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Low potassium level

Definition

Low potassium level is a problem in which the amount of potassium in the blood is lower than normal. The medical name of this condition is hypokalemia. 

Alternative Names

Potassium - low; Low blood potassium; Hypokalemia

Causes

Potassium is needed for cells to function properly. You get potassium through food. The kidneys remove excess potassium in the urine to keep a proper balance of the mineral in the body.

Common causes of low potassium level  include:

  • Antibiotics
  • Diarrhea or vomiting
  • Using too much laxative, which can cause diarrhea
  • Chronic kidney disease
  • Diuretic medicines (water pills), used to treat heart failure and high blood pressure
  • Eating disorders (such as bulimia )
  • Low magnesium level
  • Sweating

Symptoms

A small drop in potassium level often does not cause symptoms. Or symptoms may be mild and include:

  • Abnormal heart rhythms (dysrhythmias ), especially in people with heart disease
  • Constipation
  • Feeling of skipped heart beats or palpitations
  • Fatigue
  • Muscle damage
  • Muscle weakness or spasms
  • Tingling or numbness

A large drop in potassium level may slow your heartbeat. This can cause you to feel lightheaded or faint. A very low potassium level can even cause your heart to stop.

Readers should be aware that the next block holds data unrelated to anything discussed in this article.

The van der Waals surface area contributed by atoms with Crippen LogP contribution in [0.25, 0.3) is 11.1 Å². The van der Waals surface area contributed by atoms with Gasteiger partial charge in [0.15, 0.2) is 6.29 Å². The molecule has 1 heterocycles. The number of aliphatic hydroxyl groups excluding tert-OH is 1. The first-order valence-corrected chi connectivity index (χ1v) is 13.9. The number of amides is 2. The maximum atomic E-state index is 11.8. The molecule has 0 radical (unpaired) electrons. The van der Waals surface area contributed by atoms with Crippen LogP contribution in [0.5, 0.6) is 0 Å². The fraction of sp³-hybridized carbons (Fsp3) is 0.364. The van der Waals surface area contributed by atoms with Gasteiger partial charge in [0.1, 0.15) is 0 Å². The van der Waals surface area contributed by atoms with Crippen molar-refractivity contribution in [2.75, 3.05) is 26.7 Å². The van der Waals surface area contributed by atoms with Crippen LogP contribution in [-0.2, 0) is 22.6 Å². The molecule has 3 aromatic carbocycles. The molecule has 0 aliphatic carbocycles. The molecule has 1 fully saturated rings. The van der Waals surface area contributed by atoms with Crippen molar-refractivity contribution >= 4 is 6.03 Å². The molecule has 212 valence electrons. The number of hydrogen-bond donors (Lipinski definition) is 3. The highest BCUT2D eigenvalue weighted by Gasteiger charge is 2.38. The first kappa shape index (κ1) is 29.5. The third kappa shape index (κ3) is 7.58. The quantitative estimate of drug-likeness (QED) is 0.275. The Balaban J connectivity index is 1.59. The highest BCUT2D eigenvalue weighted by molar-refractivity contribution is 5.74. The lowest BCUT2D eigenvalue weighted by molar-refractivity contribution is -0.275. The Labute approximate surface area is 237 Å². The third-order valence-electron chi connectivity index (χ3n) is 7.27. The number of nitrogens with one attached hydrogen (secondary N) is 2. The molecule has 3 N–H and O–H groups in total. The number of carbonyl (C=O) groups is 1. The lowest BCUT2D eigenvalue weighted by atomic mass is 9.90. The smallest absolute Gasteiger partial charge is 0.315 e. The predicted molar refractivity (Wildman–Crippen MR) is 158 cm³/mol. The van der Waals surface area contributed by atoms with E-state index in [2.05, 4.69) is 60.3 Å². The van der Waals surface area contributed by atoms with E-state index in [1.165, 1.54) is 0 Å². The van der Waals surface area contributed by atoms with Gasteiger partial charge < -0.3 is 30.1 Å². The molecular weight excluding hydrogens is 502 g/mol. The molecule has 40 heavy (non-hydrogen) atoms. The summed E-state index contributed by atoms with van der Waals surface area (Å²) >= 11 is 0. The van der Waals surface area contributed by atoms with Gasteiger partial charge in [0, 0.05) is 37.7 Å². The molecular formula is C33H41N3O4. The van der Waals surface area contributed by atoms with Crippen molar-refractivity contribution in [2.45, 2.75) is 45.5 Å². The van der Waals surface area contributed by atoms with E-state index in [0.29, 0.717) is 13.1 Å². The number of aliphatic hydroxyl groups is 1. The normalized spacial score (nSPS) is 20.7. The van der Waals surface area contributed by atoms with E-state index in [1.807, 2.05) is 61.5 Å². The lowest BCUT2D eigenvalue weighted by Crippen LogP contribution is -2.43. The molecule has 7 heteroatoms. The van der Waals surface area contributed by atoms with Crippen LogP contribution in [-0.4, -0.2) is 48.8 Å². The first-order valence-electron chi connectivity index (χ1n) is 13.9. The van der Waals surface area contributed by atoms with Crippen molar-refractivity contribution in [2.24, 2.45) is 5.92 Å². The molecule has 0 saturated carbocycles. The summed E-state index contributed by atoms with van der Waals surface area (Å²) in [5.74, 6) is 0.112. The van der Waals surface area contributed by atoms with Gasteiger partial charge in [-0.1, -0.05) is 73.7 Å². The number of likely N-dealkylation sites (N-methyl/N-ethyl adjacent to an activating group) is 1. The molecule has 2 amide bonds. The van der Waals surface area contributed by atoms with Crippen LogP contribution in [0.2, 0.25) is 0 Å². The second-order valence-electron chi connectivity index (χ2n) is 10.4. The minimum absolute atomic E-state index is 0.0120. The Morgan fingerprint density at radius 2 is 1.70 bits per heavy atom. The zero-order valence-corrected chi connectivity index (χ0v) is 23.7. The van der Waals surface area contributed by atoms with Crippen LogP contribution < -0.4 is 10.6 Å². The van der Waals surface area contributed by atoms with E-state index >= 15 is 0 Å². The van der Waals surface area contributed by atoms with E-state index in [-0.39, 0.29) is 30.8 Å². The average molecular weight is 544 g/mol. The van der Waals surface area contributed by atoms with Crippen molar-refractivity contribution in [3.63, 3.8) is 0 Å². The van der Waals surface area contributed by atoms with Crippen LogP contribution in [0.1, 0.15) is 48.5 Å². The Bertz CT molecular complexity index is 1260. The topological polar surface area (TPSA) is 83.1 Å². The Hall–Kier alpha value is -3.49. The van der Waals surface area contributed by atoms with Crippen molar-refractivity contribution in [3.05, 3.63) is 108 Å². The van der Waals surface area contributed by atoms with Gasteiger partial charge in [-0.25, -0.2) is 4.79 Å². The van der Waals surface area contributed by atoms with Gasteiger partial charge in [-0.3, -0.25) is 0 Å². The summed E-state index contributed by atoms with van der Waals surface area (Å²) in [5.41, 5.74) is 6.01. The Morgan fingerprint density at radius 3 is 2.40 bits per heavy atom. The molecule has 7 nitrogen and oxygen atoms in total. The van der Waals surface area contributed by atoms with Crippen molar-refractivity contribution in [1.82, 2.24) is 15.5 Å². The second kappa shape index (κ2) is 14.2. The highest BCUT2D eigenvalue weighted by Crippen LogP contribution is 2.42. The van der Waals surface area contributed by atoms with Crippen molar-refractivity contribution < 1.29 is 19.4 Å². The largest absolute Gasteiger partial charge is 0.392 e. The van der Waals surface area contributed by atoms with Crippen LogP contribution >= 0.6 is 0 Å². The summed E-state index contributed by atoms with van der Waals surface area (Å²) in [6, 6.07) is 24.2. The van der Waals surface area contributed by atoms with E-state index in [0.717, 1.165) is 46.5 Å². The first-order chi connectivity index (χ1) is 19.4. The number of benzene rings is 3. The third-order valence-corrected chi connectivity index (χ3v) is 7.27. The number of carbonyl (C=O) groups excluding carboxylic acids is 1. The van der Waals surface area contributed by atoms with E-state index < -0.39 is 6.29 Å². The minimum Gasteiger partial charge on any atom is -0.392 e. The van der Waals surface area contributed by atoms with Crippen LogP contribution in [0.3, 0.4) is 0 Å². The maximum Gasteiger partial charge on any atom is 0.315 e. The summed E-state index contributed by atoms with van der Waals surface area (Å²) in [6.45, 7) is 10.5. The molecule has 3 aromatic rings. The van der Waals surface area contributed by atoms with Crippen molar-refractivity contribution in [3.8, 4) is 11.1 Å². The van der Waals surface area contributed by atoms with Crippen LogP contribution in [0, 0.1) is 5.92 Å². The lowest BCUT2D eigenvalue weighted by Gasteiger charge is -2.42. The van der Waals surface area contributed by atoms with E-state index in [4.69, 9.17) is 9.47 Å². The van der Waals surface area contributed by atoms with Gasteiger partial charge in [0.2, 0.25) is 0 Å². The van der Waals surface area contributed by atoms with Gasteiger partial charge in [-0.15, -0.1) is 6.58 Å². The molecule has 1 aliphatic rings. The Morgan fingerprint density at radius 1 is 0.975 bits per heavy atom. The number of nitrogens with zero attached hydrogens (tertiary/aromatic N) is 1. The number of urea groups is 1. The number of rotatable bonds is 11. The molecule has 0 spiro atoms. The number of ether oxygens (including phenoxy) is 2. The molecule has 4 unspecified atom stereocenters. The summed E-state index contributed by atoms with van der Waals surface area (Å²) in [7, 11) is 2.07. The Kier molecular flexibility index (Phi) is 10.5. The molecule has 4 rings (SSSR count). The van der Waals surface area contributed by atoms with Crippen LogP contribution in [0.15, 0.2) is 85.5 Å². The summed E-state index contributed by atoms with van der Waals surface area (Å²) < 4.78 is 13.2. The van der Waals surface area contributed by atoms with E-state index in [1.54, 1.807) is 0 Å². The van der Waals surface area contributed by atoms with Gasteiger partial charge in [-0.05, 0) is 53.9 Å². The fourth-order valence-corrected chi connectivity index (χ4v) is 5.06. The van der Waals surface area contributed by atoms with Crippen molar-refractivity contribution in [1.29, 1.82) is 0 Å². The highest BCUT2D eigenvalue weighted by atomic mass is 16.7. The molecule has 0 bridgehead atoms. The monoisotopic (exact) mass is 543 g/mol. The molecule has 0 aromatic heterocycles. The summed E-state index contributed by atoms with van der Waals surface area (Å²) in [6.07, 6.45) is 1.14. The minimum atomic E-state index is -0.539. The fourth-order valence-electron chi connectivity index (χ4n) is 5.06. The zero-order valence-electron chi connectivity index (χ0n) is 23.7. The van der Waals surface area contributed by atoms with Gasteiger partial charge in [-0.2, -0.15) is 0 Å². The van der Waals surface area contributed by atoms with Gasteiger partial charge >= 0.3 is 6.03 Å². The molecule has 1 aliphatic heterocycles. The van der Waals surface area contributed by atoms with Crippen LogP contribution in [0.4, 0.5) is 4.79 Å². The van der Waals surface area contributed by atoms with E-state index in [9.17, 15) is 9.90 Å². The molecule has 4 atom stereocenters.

Exams and Tests

Your health care provider will order a blood test to check your potassium level .

Other blood tests may be ordered to check levels of:

Treatment

If your condition is mild, your doctor will likely prescribe oral potassium pills. If your condition is severe, you may need to get potassium through a vein ( IV).

If you need diuretics, you doctor may:

  • Switch you to a form that keeps potassium in the body. This type of diuretic is called potassium-sparing.
  • Prescribe extra potassium for you to take every day.

Eating foods rich in potassium can help treat and prevent low level of potassium. These foods include:

  • Avocados
  • Baked potato
  • Bananas
  • Bran
  • Carrots
  • Cooked lean beef
  • Milk
  • Oranges
  • Peanut butter
  • Peas and beans
  • Salmon
  • Seaweed
  • Spinach
  • Tomatoes
  • Wheat germ

Outlook (Prognosis)

Taking potassium supplements can usually correct the problem. In severe cases, without proper treatment, a severe drop in potassium level can lead to serious heart rhythm problems that can be fatal.

Possible Complications

In severe cases, patients can develop paralysis that can be life-threatening. This is more common when there is too much thyroid hormone in the blood.  This is called thyrotoxic periodic paralysis .

When to Contact a Medical Professional

Call your health care provider if you have been vomiting or have had excessive diarrhea, or if you are taking diuretics and have symptoms of hypokalemia.

Prevention

Eating a diet rich in potassium can help prevent hypokalemia. Foods high in potassium include:

  • Avocados
  • Bananas
  • Bran
  • Carrots
  • Dried figs
  • Kiwi
  • Lima beans
  • Milk
  • Molasses
  • Oranges
  • Peanut butter
  • Peas and beans
  • Seaweed
  • Spinach
  • Tomatoes
  • Wheat germ

References

Mount DB, Zandi-Nejad K. Disorders of potassium balance. In: Brenner BM, ed. . 8th ed. Philadelphia, Pa.: Elsevier Saunders; 2008:chap 15.

Seifter JL. Potassium disorders. In: Goldman L, Schafer AI, eds. . 24th ed. Philadelphia, Pa.: Elsevier Saunders; 2011:chap 121.

Encyclopedia content is provided as information only and not intended to replace the advice and instruction from your personal physician.